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* Similarly, ''[[VideoGame/TheElderScrollsIIIMorrowind Morrowind]]'' contains books which question in obscure and cryptic terms ''VideoGame/TheElderScrollsIIIMorrowind'' has the nature ''36 Lessons of games, the role of the player, and the meaning of life. One of the most prominent Vivec'', [[InGameNovel a series of 36 sermons]] penned by the PhysicalGod himself. At first glance, they seem like the [[BlatantLies scribblings]] of a [[UnreliableNarrator mad man]]. However, if the books consists of 36 volumes which must be are cross-referenced with one another and deciphered. Unfortunately, understanding the lore deciphered, one finds a world of Tamriel is likely to just raise more questions.[[MetaphoricallyTrue Metaphorical Truths]], BreakingTheFourthWall, {{Anvilicious}}ness, TropesAreNotBad, and GettingCrapPastTheRadar with a sprinkling of InJoke.
10th Mar '17 8:36:43 AM kensu
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Added DiffLines:

* One of the reasons why JohnnyDangerously has never caught on like other famous parody films from the same period ({{Airplane}} and {{Film/TopSecret}} for example) was because it was parodying a genre (the 1930s gangster movie) that had faded from the public consciousness. Not only had 50 years passed since the genre was at its height, its place in the American collective unconscious had been supplanted by TheGodfather and its derivatives. It's very strange to note that although the movie came out in 1984 and was a parody of gangster movies, that there wasn't a single reference to TheGodfather in it.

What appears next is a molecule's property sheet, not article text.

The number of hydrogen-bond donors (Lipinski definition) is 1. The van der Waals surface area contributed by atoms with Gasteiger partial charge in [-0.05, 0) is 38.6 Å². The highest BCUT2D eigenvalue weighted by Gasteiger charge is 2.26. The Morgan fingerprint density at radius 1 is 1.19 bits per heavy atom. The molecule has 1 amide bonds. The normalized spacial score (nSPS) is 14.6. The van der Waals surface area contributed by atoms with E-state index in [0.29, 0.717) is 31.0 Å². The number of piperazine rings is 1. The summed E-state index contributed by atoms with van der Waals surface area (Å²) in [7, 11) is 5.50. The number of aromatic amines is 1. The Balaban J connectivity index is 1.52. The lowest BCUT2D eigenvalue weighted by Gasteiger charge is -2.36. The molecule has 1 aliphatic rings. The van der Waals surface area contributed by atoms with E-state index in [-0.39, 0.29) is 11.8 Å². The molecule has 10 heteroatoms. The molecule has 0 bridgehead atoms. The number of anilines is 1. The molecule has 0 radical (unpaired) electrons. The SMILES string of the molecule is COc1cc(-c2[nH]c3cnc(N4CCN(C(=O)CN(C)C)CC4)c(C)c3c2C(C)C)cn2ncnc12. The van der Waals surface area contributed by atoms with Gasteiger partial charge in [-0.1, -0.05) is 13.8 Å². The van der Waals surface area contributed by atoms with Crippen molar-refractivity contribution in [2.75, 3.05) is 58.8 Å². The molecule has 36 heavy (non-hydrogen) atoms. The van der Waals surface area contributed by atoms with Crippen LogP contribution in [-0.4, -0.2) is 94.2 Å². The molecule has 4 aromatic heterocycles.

27th Feb '17 1:42:02 PM Statzkeen
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Added DiffLines:

* Among the reasons that ''Series/PoliceSquad'' only lasted was season was that ABC thought it was guilty of this trope. According to ABC, the show required the viewer to pay too much attention in order to understand the humor. TV Guide called this "the most stupid reason a network ever gave for ending a series".
16th Feb '17 7:56:32 PM Jaro7788
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Added DiffLines:

** In many non-English speaking circles, especially in continental Europe, an advanced grasp of at least written English is taken pretty much for granted and job annoucements sometimes won't even mention this particular requirement due to it being not as much as a highlight as lack thereof would be considered a disadvantage (just like nobody boasts of being able to read and write). If you were to post a link to a news article in English on, say, a Swedish gaming forum, even if any of the users actually needed a translation, chances are they wouldn't dare to ask for fear of humiliation.